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What can you find with your little eye? (Can you point to? Can you bring me?)

In the family room.  Can you find something in the room that is yellow ..., red ..., green …, etc.

Can you find me something in the room that is round ..., square  , small …, big .., etc

Can you point to something, you might switch on …, you can watch …, you might hear …, you can sit on …, you can open …, that makes a sound …, etc.

In the kitchen.  Can you find me something in the room, that you can mix with ….., pour with ……., open and close …., eat with/on ….., that is made of plastic (cardboard, metal, etc.)

The children progressing to school this year have been working with phonic sounds, this game can progress into:

Can you find me something in the room that begins with the sound …………

(keep this to single sounds and not sound that are blended to begin with).  Again do this in the various rooms to keep it interesting.

In the bedroom.  Can you find something you can sit on …, get under …, get inside …, hide behind …, stand in front of …,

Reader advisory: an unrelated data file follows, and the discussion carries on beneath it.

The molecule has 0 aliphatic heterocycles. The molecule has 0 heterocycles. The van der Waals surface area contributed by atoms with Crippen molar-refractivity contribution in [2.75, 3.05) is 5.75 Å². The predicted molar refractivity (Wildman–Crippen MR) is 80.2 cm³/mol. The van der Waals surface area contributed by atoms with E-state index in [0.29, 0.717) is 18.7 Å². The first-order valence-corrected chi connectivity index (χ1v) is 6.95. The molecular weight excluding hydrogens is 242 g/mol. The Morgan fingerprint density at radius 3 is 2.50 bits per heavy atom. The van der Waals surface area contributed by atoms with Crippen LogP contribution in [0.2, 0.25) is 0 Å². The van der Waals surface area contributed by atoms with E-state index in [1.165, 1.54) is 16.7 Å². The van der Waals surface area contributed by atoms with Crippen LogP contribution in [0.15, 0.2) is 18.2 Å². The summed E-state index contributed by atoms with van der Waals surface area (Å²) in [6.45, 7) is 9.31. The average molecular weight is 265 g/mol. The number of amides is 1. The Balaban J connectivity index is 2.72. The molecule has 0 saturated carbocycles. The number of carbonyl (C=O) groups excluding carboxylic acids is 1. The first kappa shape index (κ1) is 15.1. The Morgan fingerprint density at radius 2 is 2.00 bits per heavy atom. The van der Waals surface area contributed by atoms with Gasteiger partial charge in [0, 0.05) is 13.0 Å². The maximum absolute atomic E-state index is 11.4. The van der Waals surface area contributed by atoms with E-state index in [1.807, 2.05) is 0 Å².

Areas of Learning Covered

Mathematical Development-   Shows awareness of similarities of shapes in the environment.       Shows interest in shapes in the environment.

                                                Beginning to talk about the shapes of everyday objects, e.g. ‘round’ and ‘tall’      Mathematical language relating to size and length.

                                                Understanding positional language

Understanding the World –     Notices detailed features of objects in their environment.          Being interested in what things are used for.

Literacy –                                Hears and says the initial sound of words.

Communication –                   Beginning to understand what, where questions?      Developing understanding of simple concepts (eg, big/little)

                                               Showing understanding of use of objects (eg, What do we use to cut things?”)


Some of our younger children may need this activity to be made simpler by placing a group of objects in front of them (ie.on a sheet or tray) asking similar questions, but items giving them the prompt needed to understand what you are asking them to find.


If possible it would be great if you make notes on what your child understood within this activity (instructions, language, new words or actions they learnt from it, did they remember the next time you shared this game with them). Could be as simple as ticking off the words, phrases or outcome statements above.